"Corn is the primary source of carbohydrate energy for livestock and poultry in the United States.
As such, higher corn prices are expected to have some impact on the cost of meat production. Meat producers consistently cite feed grains as the most important inputs in meat production. To gain a better understanding of how much corn is actually represented in meat products, it is interesting to examine the amount of corn required to produce one pound of each respective type of meat (this is commonly referred to as the “feed-to-weight” ratio).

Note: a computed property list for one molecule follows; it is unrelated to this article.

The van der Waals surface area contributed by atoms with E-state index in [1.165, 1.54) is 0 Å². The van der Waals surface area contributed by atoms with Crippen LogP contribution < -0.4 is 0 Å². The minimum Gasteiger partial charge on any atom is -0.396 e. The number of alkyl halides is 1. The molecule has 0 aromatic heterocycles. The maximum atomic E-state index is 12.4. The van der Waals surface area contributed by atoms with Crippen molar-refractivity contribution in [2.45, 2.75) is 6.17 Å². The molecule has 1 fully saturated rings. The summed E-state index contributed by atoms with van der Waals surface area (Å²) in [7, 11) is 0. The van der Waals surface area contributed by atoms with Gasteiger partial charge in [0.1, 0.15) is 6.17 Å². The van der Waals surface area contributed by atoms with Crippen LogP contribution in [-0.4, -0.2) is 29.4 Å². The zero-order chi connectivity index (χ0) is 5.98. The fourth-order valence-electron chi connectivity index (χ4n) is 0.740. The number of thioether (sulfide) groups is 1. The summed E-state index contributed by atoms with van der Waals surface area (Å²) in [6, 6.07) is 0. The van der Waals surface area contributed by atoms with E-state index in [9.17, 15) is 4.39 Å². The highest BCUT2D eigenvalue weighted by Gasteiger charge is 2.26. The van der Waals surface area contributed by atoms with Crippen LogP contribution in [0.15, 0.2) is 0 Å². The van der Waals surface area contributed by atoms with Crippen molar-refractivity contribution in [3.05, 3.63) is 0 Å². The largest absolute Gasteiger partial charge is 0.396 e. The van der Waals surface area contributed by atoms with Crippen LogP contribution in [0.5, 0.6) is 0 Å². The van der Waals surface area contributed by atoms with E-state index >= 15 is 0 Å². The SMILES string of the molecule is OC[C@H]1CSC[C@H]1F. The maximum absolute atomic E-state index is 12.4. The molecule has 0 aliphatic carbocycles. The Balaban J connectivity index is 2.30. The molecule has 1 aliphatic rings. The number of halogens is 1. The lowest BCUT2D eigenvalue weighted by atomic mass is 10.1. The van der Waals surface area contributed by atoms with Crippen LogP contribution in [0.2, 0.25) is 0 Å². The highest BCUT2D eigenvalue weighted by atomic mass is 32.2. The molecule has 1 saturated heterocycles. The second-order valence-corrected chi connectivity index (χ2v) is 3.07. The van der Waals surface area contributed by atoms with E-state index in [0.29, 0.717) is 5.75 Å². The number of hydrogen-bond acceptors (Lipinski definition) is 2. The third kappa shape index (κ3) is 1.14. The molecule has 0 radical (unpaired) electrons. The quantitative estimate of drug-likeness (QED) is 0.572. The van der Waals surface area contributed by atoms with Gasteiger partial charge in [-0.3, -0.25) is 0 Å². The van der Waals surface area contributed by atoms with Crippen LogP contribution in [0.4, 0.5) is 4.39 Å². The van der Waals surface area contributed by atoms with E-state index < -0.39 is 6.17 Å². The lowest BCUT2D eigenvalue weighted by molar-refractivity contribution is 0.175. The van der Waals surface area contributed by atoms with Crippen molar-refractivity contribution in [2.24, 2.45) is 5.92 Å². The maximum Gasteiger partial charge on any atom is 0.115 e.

- There are 56 pounds of corn in a bushel. When corn is $3.50 per bushel, a pound of corn is worth 6.3 cents. At $4.00 per bushel, a pound of corn is worth 7.1 cents.
- According to the Beef Checkoff, it takes 2.6 pounds of corn to produce one pound of beef, live weight (includes bone, fat, etc.). This equates to 18.6 cents worth of corn when corn is $4.00 per bushel.
- The National Pork Board says it takes 3.6 pounds of corn to produce one pound of pork, live weight. This equates to 25.7 cents worth of corn when corn is $4.00 per bushel.
- It takes 2.0 pounds of corn to produce one pound of chicken, live weight, according to the National Chicken Council. This equates to 14.3 cents worth of corn when corn is $4.00 per bushel."
Source: National Corn Growers Association (pdf)
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